By installing a network of sensors over a wing, researchers seek to sense flight forces and fly the way a bird does. Photo: Stanford University Structures and Composites Lab
Building a Plane that Flies by Feel
Jan 27, 2020
by Kayt Sukel
Chang, a professor of aeronautics who is considered the father of structural health monitoring, is proving his point by developing wings that can sense the flow of air moving over them. The same technology may also improve the performance of robots, autonomous cars, and other industrial internet of things (IIoT) components.
Today's aircraft, Chang argues, use only a handful of sensors to map wind speed, temperature, and pressure. Most reside on the fuselage and very few on the wing.
Beyond Vision Systems
Embedding sensors on a wing's surface would create a "fly-by-feel" aircraft that alters small sections of wing, the way birds arrange individual feathers or groups of feathers during flight, to boost performance and reduce energy costs.
To realize this goal, Chang is moving beyond vision systems.
"The haptic system is also very important," he said. We don't just react when we see something; We also react when we feel or touch something. That touch information gives us vital intelligence that vision alone can't give us."
Thanks believes he can get the information he needs by developing force-sensitive composites that combine surface sensors, electronics, and battery cells.
Currently, Chang's team is running wind tunnel tests on composite wings with an embedded network of piezoelectric sensors, which convert pressure variations into electrical signals. The lab is working on learning to use those signals to identify airflow velocity, angle of attack, and other flight state data. Ultimately, the group hopes to fuse data from these sensors into a "nervous system" that can alter the wing's shape in real-time.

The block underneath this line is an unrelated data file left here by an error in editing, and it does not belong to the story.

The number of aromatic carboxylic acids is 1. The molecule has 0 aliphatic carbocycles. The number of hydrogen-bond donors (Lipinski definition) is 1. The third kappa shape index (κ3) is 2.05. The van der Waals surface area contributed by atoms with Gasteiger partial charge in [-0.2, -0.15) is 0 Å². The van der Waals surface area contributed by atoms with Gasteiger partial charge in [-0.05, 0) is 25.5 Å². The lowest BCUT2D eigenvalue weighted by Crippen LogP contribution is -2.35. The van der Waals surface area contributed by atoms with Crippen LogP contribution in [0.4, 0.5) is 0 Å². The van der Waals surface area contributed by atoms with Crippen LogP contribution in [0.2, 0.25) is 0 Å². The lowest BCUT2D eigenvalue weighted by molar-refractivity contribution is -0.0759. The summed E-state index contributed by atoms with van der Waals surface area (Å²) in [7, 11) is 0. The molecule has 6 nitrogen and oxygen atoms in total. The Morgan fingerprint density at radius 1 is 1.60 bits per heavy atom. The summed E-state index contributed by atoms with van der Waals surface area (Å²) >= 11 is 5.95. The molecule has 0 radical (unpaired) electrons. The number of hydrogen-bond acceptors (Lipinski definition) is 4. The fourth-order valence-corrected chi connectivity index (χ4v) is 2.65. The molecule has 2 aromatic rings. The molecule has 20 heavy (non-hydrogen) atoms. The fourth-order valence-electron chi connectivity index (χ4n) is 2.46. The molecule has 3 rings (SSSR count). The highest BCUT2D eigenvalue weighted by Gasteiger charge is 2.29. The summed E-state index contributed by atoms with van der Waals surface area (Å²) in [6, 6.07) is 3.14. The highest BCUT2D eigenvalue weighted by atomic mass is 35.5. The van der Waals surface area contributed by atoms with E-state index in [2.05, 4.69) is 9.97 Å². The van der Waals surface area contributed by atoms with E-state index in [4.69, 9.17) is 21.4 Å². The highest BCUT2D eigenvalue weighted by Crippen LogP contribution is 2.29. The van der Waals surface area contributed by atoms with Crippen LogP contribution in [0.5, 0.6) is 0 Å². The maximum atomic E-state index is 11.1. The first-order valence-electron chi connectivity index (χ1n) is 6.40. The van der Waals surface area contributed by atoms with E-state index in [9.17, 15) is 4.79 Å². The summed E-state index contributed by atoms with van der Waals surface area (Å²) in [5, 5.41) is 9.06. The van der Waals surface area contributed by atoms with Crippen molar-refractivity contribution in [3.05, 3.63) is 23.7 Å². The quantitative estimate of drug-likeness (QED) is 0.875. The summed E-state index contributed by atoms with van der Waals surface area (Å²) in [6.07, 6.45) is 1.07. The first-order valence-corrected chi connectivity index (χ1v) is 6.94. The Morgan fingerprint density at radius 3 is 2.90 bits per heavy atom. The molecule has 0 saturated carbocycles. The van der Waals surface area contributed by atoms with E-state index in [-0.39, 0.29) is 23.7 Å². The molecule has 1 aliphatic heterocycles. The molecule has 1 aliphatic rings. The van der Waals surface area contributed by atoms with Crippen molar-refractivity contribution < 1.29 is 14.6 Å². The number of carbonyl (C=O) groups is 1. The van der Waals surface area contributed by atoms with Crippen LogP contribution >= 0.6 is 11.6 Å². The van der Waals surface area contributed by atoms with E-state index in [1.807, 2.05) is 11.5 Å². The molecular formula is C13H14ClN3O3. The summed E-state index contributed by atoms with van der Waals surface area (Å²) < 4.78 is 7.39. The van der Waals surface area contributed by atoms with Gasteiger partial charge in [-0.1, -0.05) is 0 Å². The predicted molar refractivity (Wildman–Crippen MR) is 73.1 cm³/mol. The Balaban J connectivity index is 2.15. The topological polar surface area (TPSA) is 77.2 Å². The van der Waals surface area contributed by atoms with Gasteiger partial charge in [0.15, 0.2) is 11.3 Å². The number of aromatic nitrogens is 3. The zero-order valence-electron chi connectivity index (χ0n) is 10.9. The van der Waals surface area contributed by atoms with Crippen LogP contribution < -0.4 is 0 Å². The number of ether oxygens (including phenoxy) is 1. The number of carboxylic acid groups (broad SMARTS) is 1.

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Chang is well known for using piezoelectric transducers to detect pressure, strain, and force. He is CEO of Acellent Technologies, a growing company that sells extremely thin films of Chang's networked sensors to monitor the health of bridges, buildings, aircraft and other structures.
His lab has used semiconductor technology to create a sensor network on a wafer that he can stretch into a 10-meter-diameter web of sensors. Engineers could cut the web to size without losing the functionality of any of the sensors.
Although Chang wants to minimize the sensor web's power draw, he plans to build battery cells that also act as part of the wing's structure. The sensors would also monitor wing and battery health.
"A structural design would minimize the battery storage area as well as the weight of the total system," he said.
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While integrating battery cells into wing structure is a challenge, even for drones, Chang believes his lab will be able to build its first integrated wing within the next few years.
"As we learn more about how to make these multifunctional materials, products will gradually change to fully take the advantage of these material designs and concepts. It's a very exciting time," Chang said.
Kayt Sukel is a science and technology writer based outside Houston, Texas.